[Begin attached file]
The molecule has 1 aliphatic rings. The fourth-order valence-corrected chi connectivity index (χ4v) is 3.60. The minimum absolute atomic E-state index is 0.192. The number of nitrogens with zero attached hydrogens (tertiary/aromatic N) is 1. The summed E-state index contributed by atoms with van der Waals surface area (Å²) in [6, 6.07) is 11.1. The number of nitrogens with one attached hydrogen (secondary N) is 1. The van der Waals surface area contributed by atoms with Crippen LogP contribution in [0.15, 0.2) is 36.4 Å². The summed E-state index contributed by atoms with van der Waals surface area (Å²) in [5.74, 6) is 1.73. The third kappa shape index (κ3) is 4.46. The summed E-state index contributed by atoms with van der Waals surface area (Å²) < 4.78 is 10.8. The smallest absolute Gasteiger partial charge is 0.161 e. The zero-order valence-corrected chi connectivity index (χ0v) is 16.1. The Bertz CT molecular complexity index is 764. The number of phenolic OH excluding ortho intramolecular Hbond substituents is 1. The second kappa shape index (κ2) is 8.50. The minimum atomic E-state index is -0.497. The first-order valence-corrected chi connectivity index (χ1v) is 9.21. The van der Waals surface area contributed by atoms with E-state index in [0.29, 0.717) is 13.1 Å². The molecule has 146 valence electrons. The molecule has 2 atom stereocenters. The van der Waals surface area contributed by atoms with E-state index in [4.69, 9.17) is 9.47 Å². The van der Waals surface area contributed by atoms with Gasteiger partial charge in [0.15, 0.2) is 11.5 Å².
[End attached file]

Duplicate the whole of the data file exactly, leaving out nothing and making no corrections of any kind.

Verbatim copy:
The molecule has 1 aliphatic rings. The fourth-order valence-corrected chi connectivity index (χ4v) is 3.60. The minimum absolute atomic E-state index is 0.192. The number of nitrogens with zero attached hydrogens (tertiary/aromatic N) is 1. The summed E-state index contributed by atoms with van der Waals surface area (Å²) in [6, 6.07) is 11.1. The number of nitrogens with one attached hydrogen (secondary N) is 1. The van der Waals surface area contributed by atoms with Crippen LogP contribution in [0.15, 0.2) is 36.4 Å². The summed E-state index contributed by atoms with van der Waals surface area (Å²) in [5.74, 6) is 1.73. The third kappa shape index (κ3) is 4.46. The summed E-state index contributed by atoms with van der Waals surface area (Å²) < 4.78 is 10.8. The smallest absolute Gasteiger partial charge is 0.161 e. The zero-order valence-corrected chi connectivity index (χ0v) is 16.1. The Bertz CT molecular complexity index is 764. The number of phenolic OH excluding ortho intramolecular Hbond substituents is 1. The second kappa shape index (κ2) is 8.50. The minimum atomic E-state index is -0.497. The first-order valence-corrected chi connectivity index (χ1v) is 9.21. The van der Waals surface area contributed by atoms with E-state index in [0.29, 0.717) is 13.1 Å². The molecule has 146 valence electrons. The molecule has 2 atom stereocenters. The van der Waals surface area contributed by atoms with E-state index in [4.69, 9.17) is 9.47 Å². The van der Waals surface area contributed by atoms with Gasteiger partial charge in [0.15, 0.2) is 11.5 Å².